USS CARTER HALL, At sea -- During World War II, the Marine Corps was tarred in absentia by Imperial Japanese propaganda, who claimed that it filled its ranks with the likes of psychotic criminals and the murderously insane. It’s not uncommon for enemies of the Marine Corps to attribute to it a reputation for barely restrained ferocity and rare ruthlessness. Over the years, the Marine Corps itself has done what it can to dispel that image, even as the Marines that comprise it revel in their image as the roughest and rowdiest of the armed services, an image that’s not entirely a lie.
Some Marines, though, take their behavioral cues from a different source, striving for a different image. “It’s something that’s been expounded to me throughout my life; without God, you won’t flourish,” said Sgt. Peter Van Dyken, landing support specialist and Combat Logistics Battalion 26 platoon sergeant for the detachment aboard the USS Carter Hall. Raised in Hammond, Ind., Van Dyken is one of the Marines aboard the Carter Hall responsible for overseeing the safe and efficient amphibious landings of Marines and equipment wherever events take the 26th Marine Expeditionary Unit.
While a military branch dedicated almost entirely to expeditionary warfare may not seem like an ideal place for someone dedicated to living a fairly conscientious life, Van Dyken makes it work. Joining the Marine Corps after graduating from high school in 2008, Van Dyken wound up becoming a landing support specialist, and was assigned to II Marine Expeditionary Force. He deployed to Afghanistan in support of Operation Enduring Freedom from 2011 to 2012. He was transferred shortly thereafter to CLB-26, which comprises the logistics combat element of the 26th MEU. His unit began workups for their 2013 deployment shortly thereafter.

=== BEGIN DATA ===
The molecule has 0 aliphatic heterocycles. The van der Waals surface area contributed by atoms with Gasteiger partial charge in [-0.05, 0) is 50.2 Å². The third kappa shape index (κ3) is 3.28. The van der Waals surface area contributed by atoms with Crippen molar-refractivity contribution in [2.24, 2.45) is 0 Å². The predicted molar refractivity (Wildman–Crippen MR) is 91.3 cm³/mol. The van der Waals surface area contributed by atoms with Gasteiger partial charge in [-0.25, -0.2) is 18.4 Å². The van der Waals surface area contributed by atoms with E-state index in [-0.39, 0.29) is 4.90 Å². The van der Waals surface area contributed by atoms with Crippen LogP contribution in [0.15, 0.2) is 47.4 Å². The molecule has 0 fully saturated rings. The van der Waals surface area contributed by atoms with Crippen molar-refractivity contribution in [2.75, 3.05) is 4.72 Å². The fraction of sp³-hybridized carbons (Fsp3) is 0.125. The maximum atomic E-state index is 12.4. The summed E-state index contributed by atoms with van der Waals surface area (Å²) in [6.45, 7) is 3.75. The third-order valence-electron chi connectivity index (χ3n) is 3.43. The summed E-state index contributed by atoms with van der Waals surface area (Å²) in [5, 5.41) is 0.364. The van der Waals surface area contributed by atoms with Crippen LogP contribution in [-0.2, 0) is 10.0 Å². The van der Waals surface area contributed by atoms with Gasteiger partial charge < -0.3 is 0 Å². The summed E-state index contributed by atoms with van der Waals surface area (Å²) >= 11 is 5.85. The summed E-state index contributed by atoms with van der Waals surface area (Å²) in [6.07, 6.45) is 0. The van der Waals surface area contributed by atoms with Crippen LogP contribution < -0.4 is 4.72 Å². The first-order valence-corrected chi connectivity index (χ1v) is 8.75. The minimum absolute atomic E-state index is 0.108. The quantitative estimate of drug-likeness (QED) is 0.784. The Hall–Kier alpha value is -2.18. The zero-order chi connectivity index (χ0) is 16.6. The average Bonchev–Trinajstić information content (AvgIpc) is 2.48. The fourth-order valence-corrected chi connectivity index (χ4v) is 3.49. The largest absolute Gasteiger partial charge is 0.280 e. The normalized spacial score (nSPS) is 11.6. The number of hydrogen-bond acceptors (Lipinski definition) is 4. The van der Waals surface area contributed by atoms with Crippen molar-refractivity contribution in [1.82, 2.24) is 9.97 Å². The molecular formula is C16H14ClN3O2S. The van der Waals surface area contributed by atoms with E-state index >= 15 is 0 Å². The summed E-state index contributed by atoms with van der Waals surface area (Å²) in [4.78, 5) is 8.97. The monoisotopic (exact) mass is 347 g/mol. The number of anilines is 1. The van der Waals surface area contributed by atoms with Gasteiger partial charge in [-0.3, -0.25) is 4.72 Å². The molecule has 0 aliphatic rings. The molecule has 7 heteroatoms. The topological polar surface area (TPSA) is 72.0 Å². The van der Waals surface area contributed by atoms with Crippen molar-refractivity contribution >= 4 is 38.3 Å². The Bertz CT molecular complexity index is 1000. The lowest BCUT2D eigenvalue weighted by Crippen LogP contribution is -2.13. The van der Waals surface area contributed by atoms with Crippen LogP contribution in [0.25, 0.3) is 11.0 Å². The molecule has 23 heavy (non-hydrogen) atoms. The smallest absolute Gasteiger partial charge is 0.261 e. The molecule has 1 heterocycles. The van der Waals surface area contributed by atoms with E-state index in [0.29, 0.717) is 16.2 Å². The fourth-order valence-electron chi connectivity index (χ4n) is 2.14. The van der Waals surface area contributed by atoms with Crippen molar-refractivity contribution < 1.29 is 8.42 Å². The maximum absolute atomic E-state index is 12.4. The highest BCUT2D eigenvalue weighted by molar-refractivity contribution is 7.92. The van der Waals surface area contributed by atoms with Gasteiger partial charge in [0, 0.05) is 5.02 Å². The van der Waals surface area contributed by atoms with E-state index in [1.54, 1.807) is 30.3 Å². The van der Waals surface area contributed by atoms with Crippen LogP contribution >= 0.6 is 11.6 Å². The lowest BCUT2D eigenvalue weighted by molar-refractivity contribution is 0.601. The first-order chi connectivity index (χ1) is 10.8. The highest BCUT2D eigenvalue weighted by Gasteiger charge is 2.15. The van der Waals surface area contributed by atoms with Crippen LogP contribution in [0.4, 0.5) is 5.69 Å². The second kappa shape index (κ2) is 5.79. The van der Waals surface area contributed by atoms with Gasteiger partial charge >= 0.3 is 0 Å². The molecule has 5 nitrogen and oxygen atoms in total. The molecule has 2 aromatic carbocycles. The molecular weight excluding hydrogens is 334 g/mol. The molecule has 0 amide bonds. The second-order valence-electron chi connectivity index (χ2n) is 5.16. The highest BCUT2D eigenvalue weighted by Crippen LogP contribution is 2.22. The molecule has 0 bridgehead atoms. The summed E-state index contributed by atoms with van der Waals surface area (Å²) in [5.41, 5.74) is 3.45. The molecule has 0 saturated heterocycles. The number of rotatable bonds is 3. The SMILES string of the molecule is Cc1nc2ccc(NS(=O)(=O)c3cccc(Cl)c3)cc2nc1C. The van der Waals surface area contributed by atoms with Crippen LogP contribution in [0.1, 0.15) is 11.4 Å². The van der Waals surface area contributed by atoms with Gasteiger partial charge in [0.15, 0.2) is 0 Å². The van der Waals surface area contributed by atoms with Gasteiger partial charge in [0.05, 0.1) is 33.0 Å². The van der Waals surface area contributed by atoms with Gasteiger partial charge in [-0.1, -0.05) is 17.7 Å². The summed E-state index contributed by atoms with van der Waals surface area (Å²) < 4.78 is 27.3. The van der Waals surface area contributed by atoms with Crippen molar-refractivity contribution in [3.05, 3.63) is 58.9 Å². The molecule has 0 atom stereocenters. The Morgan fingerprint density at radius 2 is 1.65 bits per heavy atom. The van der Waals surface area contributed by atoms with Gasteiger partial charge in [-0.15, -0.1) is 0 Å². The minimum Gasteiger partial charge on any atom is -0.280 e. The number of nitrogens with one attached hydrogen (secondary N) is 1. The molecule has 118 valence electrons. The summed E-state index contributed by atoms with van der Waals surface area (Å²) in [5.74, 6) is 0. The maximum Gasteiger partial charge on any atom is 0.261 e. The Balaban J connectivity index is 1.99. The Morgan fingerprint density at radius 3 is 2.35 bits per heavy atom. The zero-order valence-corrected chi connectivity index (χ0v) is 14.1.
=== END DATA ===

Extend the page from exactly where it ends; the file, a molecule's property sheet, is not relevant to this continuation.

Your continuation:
Van Dyken, along with hundreds of other 26th MEU Marines, were among the first heavyweight responders to Hurricane Sandy, reaching areas inaccessible to National Guard units by utilizing the MEU’s organic amphibious and airmobile capabilities to put Marines and the assets to bring relief on the ground precisely where needed. “It was humbling, being able to help out with the 26th MEU’s recovery efforts during Hurricane Sandy. I was primarily tasked with providing assistance in Rockaway, on Staten Island,” said Van Dyken. “I had a team of about seven Marines and 10 sailors, and we were clearing debris out of alleyways and houses.”
The 26th MEU deployed several months after that, making port in harbors across Europe, Africa, and the Middle East. “On the MEU, I enjoy going on the community relations projects,” said Van Dyken. “While in Bahrain, we helped out a center for the handicapped. In Greece, in Souda Bay, we painted the fence of a cemetery.” The concept of a Marine expeditionary unit is a flexible one, their deployments usually involving several port calls and community relations projects in countries and continents across the world, strengthening ties between nations. “You see a different side of the country you’re visiting. It’s not the club scene or the touristy scene – it’s just everyday life,” said Van Dyken. “If I can do something that’s going to change someone’s life for the better, that’s great.”
That’s not his only contribution to bettering the world around him – Van Dyken also plays drums for churches, when he’s able to, a legacy of a religious and musical upbringing. “My family is very musical. My brother plays the trumpet. My sister plays the clarinet. I can’t actually read music, so I played drums,” said Van Dyken. “I’ve played for a couple churches since I’ve been on active duty, so it was natural to play drums on the USS San Antonio,” he said, referring to when he played during musical services on his previous ship. “It’s my way of serving the lord. Musical talent is, I believe, one of my gifts.”
In the end, he brings this attitude of giving, of improving and helping out back to the Marine Corps, contributing what he can to preparing a new generation of Marines. “If you don’t serve, if you don’t give back what’s been given to you, what good are you? You learn that in the Marine Corps,” said Van Dyken. “As a private first class, as a lance corporal, you’re learning. But as you become a corporal – a sergeant, you should be giving back to the next generation of Marines.”
Presently unsure if he’ll be making a career of the Marine Corps or not, Van Dyken plans to continue doing his best to better himself or others no matter where he goes. “I’m not sure if I’m staying in or getting out,” said Van Dyken. “If I get out, I’d like to become either a police officer or a teacher. It ties back to serving others. Teaching, I believe, is one of my strong points, and serving others is what I love to do. It gives me a sense of purpose – a direction.”